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Sunstein (2012) provides insightful information pertaining to the relevance of cost benefit analysis (CBA) in reducing the effects of climate change. The author who is a New York Times (NYT) news editor focused on the Reagan’s CBA techniques of mitigating the effects of climate change in US.
The environmentalist has been advocating for viable climatic mitigation measures. Particularly, he has been expressing concerns about the destruction of the Ozone layer and the frequency of Hurricane Sandy in US.
His views came to the limelight after the resent occurrence of Hurricane Sandy that caused immense loses. He affirmed that making stiff regulations to curb environmental degradation would not be a sustainable cost benefit strategy.
He prefers systematic eradication of environmental depleting activities by the locals due to its economic benefits nature. That is, the environment should be protected from depletion activities if severe events that cause immense destruction such as Hurricane are to be averted (Sunstein, 2012).
He cited reduction of green house gas emission that remains an environmental hazard as a strategy that presents immense economic benefit than cost implication. The strategy is to facilitate the environmental safety through reduction of air pollution emissions.
Reagan estimated that the recent Hurricane Sandy had a cost implication of over US$50 billion that doubles the cost of reduction of unwarranted environmental practices. This explains the imperativeness of his assertion about the adoption of the strategy.
Meaning of Cost-Benefit Analysis
Cost benefit analysis is an effective project management system that enables administrators to calculate and compare key factors that contribute to projects viability.
It focuses on comparing cost implications and benefits of a project (Brent, 2008). It also gives managers a clear guideline on how to make choices and decisions pertaining to various project activities. This is to facilitate identification and adoption of activities with minimal cost implications.
Cost Benefit Analysis of the Strategy (NYT Article)
Indeed, CBA present immense benefits to individuals especially in the current economic environment. Firstly, the concept provides a powerful tool that aids decision making on viable projects or activities.
That is, it enables project managers or authorities to make credible choices based on CBA results pertaining to various activities (Kosnik, 2012). In this regard, the concept seeks to aid the adoption of viable environmental management practices in US.
This is to, help in mitigating climatic complications that cause severe damage. Secondly, it facilitates effective utilization of resources since it promote the adoption of cost effective approaches of operation.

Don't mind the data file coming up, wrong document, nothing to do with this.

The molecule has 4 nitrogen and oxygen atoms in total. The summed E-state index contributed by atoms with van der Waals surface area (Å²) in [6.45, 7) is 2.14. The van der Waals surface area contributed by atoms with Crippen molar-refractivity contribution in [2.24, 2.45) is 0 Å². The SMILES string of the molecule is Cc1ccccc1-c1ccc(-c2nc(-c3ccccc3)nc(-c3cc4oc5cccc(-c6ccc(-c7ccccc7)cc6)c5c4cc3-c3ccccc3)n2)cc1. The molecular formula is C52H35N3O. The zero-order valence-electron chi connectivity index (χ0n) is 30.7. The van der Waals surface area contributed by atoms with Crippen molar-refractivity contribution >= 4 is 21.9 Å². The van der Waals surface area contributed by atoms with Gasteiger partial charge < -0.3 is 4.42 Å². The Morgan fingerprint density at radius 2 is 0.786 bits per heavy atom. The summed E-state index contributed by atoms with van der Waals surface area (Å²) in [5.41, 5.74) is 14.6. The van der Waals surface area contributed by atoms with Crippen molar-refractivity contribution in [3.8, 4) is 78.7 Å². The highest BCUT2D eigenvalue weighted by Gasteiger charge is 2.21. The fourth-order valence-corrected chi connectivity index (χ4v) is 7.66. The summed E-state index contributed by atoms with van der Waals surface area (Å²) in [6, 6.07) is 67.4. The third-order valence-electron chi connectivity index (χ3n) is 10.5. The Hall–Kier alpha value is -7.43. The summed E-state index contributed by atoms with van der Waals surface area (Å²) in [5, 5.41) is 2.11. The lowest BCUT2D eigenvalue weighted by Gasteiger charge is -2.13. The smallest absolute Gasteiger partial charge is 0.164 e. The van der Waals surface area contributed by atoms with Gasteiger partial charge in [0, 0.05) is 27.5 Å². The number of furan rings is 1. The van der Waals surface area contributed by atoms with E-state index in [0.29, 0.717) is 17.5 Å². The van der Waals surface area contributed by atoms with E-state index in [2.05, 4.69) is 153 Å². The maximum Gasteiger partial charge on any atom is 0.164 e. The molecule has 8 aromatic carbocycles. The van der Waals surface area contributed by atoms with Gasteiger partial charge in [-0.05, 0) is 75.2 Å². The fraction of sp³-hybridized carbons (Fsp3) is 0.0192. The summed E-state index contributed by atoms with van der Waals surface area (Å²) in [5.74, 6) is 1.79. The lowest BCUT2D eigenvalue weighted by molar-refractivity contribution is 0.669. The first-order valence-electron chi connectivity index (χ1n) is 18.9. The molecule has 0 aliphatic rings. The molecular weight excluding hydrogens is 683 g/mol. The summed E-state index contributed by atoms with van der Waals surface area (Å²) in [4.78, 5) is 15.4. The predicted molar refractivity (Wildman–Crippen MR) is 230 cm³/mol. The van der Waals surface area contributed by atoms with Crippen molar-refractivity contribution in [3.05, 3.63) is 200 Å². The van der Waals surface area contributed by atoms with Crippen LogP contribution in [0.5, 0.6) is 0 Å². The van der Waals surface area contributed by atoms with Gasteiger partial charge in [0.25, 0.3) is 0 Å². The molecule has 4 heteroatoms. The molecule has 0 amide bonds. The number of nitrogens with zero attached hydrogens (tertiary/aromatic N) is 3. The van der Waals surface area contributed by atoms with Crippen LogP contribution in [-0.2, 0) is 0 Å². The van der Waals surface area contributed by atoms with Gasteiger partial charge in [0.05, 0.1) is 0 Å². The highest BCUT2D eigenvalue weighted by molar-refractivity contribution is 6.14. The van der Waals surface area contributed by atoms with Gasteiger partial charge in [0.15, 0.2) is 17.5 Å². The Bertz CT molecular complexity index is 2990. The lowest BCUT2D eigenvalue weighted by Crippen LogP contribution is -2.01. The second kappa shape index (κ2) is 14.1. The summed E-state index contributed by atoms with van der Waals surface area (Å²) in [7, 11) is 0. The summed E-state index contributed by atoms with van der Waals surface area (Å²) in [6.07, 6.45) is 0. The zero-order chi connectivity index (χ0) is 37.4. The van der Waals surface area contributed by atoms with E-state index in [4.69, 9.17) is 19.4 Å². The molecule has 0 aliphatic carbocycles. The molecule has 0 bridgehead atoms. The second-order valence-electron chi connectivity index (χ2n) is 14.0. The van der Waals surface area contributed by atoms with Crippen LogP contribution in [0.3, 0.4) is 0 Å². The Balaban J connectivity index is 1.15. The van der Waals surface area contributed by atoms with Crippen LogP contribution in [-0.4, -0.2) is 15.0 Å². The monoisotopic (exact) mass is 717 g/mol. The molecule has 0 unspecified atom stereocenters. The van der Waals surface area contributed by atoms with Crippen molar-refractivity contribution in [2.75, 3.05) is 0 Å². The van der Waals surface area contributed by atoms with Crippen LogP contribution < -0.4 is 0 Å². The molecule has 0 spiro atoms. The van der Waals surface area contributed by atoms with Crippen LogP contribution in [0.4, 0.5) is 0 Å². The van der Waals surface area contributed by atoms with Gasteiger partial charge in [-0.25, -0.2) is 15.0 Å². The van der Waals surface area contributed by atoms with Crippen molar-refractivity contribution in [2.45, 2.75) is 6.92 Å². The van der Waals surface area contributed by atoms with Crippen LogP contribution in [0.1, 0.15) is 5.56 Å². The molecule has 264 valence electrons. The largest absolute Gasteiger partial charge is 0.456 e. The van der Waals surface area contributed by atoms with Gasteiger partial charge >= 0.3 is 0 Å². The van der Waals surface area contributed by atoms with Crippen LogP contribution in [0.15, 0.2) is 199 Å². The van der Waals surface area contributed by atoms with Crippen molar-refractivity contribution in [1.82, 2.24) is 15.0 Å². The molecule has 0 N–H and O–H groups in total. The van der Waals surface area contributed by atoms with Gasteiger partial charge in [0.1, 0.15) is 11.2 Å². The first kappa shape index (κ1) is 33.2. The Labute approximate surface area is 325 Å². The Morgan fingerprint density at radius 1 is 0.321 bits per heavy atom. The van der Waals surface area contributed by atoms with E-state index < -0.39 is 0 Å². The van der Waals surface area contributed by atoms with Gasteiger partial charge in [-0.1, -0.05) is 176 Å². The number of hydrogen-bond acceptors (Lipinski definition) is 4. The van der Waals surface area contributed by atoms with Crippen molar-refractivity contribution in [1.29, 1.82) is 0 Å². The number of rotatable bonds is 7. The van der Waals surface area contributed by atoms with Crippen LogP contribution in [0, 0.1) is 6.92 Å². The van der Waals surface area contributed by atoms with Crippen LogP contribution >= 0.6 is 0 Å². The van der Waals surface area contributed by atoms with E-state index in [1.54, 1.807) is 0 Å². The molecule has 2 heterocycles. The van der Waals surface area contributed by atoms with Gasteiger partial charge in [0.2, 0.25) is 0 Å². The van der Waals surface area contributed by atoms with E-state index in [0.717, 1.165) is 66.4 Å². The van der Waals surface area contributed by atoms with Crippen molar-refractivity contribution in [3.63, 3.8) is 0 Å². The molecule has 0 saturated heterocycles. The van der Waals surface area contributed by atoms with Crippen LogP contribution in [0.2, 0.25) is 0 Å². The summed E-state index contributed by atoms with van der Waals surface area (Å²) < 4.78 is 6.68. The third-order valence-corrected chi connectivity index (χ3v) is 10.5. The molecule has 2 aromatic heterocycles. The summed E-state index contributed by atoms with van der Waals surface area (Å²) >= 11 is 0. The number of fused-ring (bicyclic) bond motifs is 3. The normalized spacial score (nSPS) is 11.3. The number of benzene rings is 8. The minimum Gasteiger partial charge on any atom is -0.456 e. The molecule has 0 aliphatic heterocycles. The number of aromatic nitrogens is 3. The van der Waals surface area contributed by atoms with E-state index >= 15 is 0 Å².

Thirdly, it presents immense economic impact since it encourages investment. The concept also enhances return on investment (ROI) in institutions by ensuring low cost obligation (Kosnik, 2012)
Further, it saves the public from paying more taxes since it provides basic incentives to enable authorities to strike a balance between benefits and cost implications of various activities especially in the environmental sector.
Contrastingly, the approach has some evident cost elements that authorities must consider especially in the environmental sector. Firstly, critics of the concept affirm that it deprives various individuals and institutions the right to utilize their resources optimally.
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This is because it favors reduction in the utilization of machines that are considered to be producing hazardous gases to the environment. The concept also faces opposition in most jurisdictions with fear that it may lead to reduction in the production of items in various institutions (Puttaswamaiah, 2000).
Critics of the concept also assert that, its viability in determining whether to execute an activity is not absolute
Its Imperativeness in Decision-Making
Indeed, CBA is an excellent strategy that managers can use to aid their decision-making. The concept remains relevant since it provides fundamental incentives that enable managers to determine the feasibility nature of a project and its viability.
It also provides a credible basis for comparing total expected cost and benefits that an activity can deliver (Brent, 2008). This is instrumental since cost implications should not outweigh benefits as evident in US during the occurrence of Hurricane Sandy.
Brent, R. J. (2008). Applied cost-benefit analysis. Cheltenham: Edward Elgar.
Kosnik, H. (2012). Fundamentals of Cost-Benefit Analysis. Retrieved from http://www.umsl.edu/~kosnikl/Syllabus%20CBA.pdf
Puttaswamaiah, K. (2000). Cost-benefit analysis: Environmental and ecological perspectives. New Brunswick [u.a.: Transaction Publ.
Sunstein, C. (2012). Climate Change: Lessons from Ronald Reagan. New York Times. Retrieved from https://www.nytimes.com/2012/11/11/opinion/sunday/climate-change-lessons-from-ronald-reagan.html?_r=0